(Reuters) - An autopsy has confirmed that former Minnesota Vikings linebacker Fred McNeill was suffering from brain trauma when he died last year at 63, CNN reported on Thursday.
McNeill, who appeared in two Super Bowls for the Vikings, is the latest National Football League player to be confirmed to have had chronic traumatic encephalopathy. CTE is closely associated with the repeated head blows common in boxing, hockey, football and other contact sports.
McNeill played for the Vikings from 1974 to 1985 and died last November from amyotrophic lateral sclerosis, or Lou Gehrig's Disease. He suffered from dementia in his later years.
McNeill's family was told an autopsy showed he had CTE, confirming a doctor's diagnosis made before he died, CNN said. CTE can lead to dementia and aggression and has been a factor in the suicides of prominent former NFL players.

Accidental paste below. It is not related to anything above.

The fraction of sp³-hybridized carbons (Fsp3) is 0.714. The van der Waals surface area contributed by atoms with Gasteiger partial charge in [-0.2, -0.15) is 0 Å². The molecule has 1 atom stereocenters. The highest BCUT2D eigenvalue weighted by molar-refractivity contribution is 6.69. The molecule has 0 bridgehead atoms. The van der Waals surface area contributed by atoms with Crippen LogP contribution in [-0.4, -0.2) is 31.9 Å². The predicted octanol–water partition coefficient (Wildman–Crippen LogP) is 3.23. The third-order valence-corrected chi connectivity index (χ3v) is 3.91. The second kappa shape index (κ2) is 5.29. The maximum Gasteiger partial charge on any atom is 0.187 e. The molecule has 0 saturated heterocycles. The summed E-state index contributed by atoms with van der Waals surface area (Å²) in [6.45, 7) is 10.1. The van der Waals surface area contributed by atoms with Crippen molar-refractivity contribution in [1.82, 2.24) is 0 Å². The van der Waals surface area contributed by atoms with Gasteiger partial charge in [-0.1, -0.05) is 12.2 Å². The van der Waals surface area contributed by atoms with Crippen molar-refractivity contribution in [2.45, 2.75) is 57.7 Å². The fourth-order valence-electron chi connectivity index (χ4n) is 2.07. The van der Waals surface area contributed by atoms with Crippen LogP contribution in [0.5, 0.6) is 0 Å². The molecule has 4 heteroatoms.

A study of former Oakland Raiders quarterback Ken Stabler's brain following his death last year showed signs of CTE, a specialist said this week.
Stabler's brain was the 90th of 94 former NFL players studied by Boston University researchers to show indications of CTE.
The CNN report came days before Sunday's Super Bowl in Santa Clara, California, where the Denver Broncos will play the Carolina Panthers for the NFL championship.
(Reporting by Ian Simpson in Washington; Editing by Peter Cooney)